New York's Cooperative and Condominium Community

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Radiator Cozy Saves Co-Op $37,000, Cuts Carbon Emissions

Greenwich Village, Manhattan

Local Law 97, radiator Cozy, co-op and condo boards, building carbon emissions.

A radiator Cozy at the Fordham Hill Oval co-op in the Bronx (photo courtesy Kelvin).

May 14, 2024

For co-op and condo boards struggling to cut their buildings' carbon emissions enough to comply with Local Law 97, the solution might be a prosaic piece of equipment that's hiding in plain sight: the humble radiator.

Tired of having to open windows in overheated apartments in mid-winter — and literally watching money fly out of those open windows — the board at the 175-unit co-op at 2 Charlton St. in Greenwich Village has embraced a new technology called the radiator Cozy. Manufactured by Brooklyn Navy Yard startup Kelvin, these "smart" radiator covers trap steam heat, then use sensors to release heat based on the desired temperature of the room. When the room needs heat, the fan within the Cozy circulates hot air through the room. The trapped steam can also be sent to other parts of the building that may need heat — a welcome fix for the many New York City buildings where some apartments are sweltering hot while others are underheated.

More than 60% of the units at 2 Charlton St. have installed Cozys, Crain's reports, and the building has recouped its investment, having saved $37,662 in fuel costs and 168.2 tons of carbon emissions. That's enough to bring the building into compliance with Local Law 97. As a bonus, apartments are now comfortable.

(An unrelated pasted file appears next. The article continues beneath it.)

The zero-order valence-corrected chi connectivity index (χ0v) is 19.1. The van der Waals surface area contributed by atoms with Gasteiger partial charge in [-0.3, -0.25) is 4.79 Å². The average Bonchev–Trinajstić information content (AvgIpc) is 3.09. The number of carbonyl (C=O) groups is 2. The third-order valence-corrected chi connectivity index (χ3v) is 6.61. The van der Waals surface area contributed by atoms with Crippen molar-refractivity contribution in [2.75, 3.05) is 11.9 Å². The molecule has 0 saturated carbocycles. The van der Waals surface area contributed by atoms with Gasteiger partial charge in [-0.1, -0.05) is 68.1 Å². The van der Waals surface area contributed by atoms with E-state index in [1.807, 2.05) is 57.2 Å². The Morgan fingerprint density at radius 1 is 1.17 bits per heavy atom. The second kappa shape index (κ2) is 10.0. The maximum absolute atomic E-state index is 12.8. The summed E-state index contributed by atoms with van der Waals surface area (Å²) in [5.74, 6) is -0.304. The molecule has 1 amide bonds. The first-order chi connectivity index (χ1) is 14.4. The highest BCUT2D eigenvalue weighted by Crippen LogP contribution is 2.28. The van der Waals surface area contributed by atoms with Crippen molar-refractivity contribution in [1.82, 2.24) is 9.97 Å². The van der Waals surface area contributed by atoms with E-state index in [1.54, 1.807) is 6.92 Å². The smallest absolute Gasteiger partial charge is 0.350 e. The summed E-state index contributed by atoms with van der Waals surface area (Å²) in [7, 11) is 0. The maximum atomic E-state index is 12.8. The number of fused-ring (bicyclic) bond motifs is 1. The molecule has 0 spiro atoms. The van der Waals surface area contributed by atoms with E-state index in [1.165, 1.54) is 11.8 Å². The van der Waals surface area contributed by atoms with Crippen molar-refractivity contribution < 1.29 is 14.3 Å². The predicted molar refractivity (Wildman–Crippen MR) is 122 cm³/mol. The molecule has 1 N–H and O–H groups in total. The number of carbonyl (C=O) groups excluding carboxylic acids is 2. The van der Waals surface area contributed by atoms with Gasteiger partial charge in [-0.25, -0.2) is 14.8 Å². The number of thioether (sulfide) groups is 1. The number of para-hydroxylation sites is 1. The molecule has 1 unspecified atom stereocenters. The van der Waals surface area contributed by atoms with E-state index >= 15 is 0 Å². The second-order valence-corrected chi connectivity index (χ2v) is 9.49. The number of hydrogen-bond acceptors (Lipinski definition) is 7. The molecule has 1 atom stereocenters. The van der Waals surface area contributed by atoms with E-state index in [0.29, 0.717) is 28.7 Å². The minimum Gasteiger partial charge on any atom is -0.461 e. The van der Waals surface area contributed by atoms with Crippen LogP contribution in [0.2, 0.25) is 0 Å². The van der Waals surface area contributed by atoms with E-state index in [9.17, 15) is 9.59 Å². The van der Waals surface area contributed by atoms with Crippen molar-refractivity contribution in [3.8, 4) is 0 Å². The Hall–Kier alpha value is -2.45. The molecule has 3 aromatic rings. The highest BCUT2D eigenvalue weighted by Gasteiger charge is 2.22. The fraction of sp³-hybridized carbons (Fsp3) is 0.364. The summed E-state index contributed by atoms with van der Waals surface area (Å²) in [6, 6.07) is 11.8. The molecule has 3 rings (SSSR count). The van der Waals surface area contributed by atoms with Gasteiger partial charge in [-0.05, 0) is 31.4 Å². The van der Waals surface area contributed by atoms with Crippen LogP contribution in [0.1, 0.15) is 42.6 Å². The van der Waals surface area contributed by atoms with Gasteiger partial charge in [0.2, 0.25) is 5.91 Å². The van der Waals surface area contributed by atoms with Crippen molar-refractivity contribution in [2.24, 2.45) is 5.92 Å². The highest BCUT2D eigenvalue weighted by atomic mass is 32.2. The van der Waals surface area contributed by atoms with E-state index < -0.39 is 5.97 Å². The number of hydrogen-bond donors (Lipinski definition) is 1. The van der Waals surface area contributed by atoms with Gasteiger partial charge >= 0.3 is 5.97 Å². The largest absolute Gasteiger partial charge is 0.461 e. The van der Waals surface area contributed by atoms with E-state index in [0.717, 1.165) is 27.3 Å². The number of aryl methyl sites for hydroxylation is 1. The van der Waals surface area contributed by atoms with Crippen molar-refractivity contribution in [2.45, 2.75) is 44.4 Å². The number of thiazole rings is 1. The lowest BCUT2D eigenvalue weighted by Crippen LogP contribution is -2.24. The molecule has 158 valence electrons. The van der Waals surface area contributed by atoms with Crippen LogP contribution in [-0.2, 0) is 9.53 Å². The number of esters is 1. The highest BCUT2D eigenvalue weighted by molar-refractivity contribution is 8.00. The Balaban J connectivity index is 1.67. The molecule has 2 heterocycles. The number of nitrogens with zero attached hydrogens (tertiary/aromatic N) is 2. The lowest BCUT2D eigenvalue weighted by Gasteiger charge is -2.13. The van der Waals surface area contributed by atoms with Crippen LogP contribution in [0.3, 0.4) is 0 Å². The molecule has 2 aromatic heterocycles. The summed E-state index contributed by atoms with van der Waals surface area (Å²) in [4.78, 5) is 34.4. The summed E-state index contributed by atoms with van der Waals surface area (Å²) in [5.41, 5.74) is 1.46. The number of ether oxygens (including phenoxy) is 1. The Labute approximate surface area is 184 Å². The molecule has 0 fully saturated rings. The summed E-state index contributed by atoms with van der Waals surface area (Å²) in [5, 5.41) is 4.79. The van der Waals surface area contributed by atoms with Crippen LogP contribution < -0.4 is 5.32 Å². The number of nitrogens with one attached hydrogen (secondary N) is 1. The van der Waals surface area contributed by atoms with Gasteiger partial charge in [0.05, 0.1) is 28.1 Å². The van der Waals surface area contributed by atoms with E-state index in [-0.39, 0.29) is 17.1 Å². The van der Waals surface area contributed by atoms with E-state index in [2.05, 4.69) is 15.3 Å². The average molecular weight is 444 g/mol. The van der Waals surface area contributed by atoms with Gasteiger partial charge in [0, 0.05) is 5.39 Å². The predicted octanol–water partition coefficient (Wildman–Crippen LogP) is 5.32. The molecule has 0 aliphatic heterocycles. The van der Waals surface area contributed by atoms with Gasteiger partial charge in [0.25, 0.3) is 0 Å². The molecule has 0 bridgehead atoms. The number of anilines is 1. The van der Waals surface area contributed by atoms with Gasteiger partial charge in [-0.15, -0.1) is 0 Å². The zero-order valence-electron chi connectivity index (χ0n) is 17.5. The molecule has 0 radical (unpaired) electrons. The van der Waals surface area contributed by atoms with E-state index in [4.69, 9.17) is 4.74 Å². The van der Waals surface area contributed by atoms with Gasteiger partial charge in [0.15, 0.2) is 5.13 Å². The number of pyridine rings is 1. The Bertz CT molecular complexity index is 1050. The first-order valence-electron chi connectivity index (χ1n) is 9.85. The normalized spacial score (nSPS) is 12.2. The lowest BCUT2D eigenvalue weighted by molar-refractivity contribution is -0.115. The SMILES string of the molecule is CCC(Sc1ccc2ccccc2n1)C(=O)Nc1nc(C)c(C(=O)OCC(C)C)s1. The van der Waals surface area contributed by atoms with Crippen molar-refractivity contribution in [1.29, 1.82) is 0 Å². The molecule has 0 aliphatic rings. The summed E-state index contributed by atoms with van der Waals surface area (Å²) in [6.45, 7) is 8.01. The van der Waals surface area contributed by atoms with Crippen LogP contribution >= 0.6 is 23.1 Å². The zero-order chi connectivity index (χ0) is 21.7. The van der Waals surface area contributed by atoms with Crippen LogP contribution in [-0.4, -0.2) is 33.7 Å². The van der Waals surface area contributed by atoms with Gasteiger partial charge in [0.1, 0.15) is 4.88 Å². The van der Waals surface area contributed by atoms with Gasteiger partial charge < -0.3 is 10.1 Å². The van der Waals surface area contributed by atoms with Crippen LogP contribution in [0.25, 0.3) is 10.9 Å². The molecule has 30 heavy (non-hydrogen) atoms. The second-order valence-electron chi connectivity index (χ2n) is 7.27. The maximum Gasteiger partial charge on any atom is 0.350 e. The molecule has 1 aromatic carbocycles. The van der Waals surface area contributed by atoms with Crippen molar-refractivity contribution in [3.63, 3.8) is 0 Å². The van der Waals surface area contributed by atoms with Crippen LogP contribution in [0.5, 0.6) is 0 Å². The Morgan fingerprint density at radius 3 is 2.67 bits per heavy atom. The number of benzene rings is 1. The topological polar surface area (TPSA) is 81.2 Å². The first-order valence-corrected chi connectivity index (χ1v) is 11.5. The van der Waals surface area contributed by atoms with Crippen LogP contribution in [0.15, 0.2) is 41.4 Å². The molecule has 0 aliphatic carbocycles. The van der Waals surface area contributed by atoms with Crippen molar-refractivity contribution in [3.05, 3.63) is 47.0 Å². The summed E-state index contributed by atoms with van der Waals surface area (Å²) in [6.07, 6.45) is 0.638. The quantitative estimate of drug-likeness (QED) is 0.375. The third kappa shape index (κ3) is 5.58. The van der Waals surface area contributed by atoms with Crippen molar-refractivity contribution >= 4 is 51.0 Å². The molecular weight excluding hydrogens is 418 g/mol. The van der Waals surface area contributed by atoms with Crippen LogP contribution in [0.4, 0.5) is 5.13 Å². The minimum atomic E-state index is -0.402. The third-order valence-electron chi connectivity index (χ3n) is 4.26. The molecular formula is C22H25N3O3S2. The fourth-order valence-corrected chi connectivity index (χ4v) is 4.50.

“It's New York City, life isn't exactly perfect, but this is a major step in the right direction,” says Chris McGinnis, a member of the co-ops board who first brought the Cozy to the attention of his fellow board members in 2021.

The Cozy costs about $850 per unit, including installation, but there are ways to shrink that number. The cover qualifies for incentives in the Biden administration’s Inflation Reduction Act, and combined federal and state incentives cover between 50% and 70% of the Cozy’s cost, making the potential price tag of each radiator cover around $200.

As Habitat reported recently, there's another funding option. The board at the 1,130-unit Fordham Hill Oval co-op in the Bronx became the first property in the city to take advantage of a no-money-down subscription model offered by Kelvin in conjunction with ClearGen, part of a portfolio set up by the Blackstone investment management company to fund clean energy projects. The co-op will pay for 2,400 Cozys  through a  monthly $15 fee per unit for 15 years. The cost will be offset by the estimated 24% savings in annual energy bills, amounting to more than $170,000.

“Based on future revenue from projects, ClearGen will fund the entire project upfront,” says Marshall Cox, Kelvin’s CEO and founder.

Already stretched thin by numerous capital projects, including electrical upgrades, facade repairs and the installation of smart building-wide sensor technology, the Fordham Hill Oval co-op board jumped at the chance to cut carbon emissions by installing radiator Cozys without putting a penny down.

"That,“ says board treasurer Blandon Caenave, "was why board members were convinced it was the way to go."

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